When a user is asked to answer a question which when scanned appears to ask one thing, but on closer inspection actually asks something entirely different.
When a user tries to do one thing, but something undesirable and unwanted happens instead. The latest debacle over Microsoft’s Windows 10 upgrade is a fine example of this sort of behaviour.
Nothing is ever for free—a customer is required to hand over personal information in return for a service or to complete a transaction.
A website user’s attention is deliberately focussed on one thing to distract them from something else. Think David Blaine, Penn & Teller, Politicians.
This is the sort of dark pattern where it makes it very easy for a user to get into a particular situation but extremely difficult for them to extract themselves from it when they realise it’s not what they expected or desired.
While the lure of dark patterns may be strong, let’s stop for a minute and think about karma. Nothing in this life is free. There is always a catch, or a pay back, or an unexpected debt to honour receiving something that is nominally for gratis, and dark patterns are no different in this respect. Whilst they may in the short term offer a solution to a problem, long term their usage can have dramatic and detrimental effects on your business model, and here are a few reasons why:
Whilst your dastardly plan might go unnoticed for some time, it is going to get spotted and you’ll be ousted. There is a rising rebellion against dark pattern usage in the industry and naming and shaming is becoming common place, and sometimes the fall out results in irreversible damage to a brand.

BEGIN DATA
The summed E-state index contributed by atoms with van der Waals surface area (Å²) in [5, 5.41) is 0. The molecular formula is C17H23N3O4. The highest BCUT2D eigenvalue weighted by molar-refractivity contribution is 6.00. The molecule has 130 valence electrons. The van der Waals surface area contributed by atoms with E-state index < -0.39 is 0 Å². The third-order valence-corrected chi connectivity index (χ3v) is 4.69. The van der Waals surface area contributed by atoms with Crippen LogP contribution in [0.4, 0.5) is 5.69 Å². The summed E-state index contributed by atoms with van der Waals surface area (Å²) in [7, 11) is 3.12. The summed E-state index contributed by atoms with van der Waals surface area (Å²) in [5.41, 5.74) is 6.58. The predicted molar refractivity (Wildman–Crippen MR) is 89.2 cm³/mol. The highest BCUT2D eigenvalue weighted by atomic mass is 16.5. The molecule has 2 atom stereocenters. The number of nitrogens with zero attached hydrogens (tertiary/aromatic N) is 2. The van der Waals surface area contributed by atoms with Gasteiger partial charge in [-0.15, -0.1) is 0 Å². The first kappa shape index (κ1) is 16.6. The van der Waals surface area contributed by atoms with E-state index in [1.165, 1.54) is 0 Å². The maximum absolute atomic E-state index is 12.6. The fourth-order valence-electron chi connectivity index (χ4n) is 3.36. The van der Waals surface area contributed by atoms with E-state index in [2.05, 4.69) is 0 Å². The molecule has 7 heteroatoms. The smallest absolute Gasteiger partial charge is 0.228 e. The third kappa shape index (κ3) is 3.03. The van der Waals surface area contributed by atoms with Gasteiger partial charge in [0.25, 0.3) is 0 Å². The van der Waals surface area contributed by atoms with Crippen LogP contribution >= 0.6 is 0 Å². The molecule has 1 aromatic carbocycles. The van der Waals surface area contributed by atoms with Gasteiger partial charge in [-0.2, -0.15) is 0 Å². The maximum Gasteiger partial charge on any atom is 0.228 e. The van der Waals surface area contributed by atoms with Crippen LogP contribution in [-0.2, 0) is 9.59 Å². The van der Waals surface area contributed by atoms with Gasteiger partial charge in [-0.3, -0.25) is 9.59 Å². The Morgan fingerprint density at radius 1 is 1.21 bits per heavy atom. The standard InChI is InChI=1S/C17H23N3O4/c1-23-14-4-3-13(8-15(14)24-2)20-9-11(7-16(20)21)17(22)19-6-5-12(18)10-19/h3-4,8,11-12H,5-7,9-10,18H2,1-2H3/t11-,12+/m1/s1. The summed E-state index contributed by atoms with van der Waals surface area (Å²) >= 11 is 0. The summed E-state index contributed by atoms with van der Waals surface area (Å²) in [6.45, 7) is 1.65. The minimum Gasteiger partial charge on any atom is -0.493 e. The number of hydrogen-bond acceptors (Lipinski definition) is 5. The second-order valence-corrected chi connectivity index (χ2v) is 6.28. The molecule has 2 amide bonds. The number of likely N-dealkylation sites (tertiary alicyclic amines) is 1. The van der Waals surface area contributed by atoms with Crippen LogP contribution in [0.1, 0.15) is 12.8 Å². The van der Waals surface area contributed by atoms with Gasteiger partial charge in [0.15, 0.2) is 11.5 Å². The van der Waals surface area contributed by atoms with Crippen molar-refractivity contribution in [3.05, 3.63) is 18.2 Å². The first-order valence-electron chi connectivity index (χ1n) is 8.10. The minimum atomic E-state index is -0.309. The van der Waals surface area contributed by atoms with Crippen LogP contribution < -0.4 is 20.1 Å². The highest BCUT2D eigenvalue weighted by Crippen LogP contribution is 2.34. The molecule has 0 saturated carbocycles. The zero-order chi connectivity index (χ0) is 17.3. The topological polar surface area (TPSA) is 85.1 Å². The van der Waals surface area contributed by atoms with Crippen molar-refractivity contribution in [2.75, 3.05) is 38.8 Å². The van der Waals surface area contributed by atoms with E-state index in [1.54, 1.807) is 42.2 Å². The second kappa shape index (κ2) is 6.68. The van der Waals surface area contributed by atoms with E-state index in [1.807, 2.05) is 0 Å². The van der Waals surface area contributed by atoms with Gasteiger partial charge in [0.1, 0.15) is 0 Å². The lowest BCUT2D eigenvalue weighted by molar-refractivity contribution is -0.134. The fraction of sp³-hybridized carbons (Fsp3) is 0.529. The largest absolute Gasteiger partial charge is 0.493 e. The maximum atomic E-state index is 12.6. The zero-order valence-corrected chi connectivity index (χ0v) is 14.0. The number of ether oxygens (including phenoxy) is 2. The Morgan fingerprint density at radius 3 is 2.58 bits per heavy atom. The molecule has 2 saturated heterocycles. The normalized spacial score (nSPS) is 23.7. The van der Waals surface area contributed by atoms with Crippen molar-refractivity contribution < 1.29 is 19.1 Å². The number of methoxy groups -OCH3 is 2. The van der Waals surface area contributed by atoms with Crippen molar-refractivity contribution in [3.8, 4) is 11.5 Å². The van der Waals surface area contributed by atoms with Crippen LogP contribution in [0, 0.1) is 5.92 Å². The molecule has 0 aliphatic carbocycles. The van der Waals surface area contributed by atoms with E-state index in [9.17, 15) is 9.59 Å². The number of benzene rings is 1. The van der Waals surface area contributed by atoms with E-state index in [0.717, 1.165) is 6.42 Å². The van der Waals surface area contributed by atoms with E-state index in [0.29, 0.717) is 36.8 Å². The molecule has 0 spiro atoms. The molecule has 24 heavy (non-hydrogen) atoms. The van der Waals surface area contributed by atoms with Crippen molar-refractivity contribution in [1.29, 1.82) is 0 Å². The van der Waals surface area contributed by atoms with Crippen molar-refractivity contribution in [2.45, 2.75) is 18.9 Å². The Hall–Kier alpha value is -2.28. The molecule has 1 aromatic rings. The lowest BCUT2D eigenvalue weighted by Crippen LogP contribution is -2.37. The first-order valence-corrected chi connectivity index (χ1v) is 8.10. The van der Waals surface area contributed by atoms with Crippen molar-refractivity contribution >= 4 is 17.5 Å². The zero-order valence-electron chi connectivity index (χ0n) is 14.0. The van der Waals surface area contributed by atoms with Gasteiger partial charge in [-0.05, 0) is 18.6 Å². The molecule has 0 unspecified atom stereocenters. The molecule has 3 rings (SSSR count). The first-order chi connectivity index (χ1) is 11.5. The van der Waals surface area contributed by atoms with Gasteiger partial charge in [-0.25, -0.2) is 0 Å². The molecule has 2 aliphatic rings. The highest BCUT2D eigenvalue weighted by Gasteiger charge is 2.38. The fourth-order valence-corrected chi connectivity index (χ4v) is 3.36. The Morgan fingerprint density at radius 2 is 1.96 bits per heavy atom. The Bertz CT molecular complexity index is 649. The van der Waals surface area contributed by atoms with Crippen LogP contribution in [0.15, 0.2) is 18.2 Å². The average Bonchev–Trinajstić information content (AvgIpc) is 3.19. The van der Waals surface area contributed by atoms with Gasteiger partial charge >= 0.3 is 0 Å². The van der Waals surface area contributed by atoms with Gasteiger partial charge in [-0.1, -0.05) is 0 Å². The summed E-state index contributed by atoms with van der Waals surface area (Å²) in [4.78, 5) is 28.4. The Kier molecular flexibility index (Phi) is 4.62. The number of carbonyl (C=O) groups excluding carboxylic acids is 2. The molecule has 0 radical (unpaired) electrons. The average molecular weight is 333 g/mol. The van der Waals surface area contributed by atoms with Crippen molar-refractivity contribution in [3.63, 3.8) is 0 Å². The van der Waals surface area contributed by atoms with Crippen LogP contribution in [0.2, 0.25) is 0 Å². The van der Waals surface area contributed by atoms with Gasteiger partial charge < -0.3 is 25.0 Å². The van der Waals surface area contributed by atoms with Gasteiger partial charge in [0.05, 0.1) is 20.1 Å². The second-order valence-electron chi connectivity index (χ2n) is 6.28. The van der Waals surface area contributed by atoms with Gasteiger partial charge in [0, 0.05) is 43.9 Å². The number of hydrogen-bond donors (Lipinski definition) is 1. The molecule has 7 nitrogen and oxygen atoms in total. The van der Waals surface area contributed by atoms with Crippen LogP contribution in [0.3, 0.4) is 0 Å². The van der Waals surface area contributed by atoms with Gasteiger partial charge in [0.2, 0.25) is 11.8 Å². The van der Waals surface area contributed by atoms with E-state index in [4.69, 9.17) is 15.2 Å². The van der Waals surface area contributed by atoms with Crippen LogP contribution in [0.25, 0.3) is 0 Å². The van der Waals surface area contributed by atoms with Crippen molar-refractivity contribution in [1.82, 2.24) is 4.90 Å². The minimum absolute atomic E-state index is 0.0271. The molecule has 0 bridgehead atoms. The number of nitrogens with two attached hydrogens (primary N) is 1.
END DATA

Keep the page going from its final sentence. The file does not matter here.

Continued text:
But it’s not only people who work in the industry that are going to make noise if they spot what you’re doing—so will your customers.
The more customers that spot a dark pattern, the quicker it will spread on the social grapevine. Everyone will get savvy to your tactics. New customers will know what to look for, existing customers will start complaining and previous customers are likely to take umbrage and take action. The net result will be that users will be less likely to engage with your company again.
For those that do continue to engage with you, the likelihood will be that it is for a negative reason—think about that for a moment. Just image what sort of effect that will have on your customer contact centre volumes and the cost of maintaining it running on red alert.
It seems the law courts are not looking too favourably on dark pattern usage either, and they’re making companies pay out substantial sums of money for deceptive practices. Some examples include:
There are regulations in force that prohibit the sort of practices that dark patterns promote that you need to be aware of. The Federal Trade Commission Act , for example, and the EU has recently updated the European Consumer Rights Directive to ban some of the most common dark patterns in use. Be mindful that what constitutes what is or is not a deceptive/dark pattern varies from country to country.
While the lure of dark patterns is strong, and on the face of it they may help you achieve certain business objectives in the short term, perhaps the way forward is to reassess why it is you think they are the answer to the problem.
Is there a better, more ethical way to achieve the same thing?
Instead of trickery, show the user why the action you want them to take is the better one and understand your user’s goals and what motivates them. Use psychology sensibly and justly to enhance your user experience. And don’t be hog-washed when A/B testing your dark patterns—of course they will perform better compared to less dubious variations. But what might seem like an immediate win could ultimately be a big loss further on down the road when your magic trick has gone horribly wrong.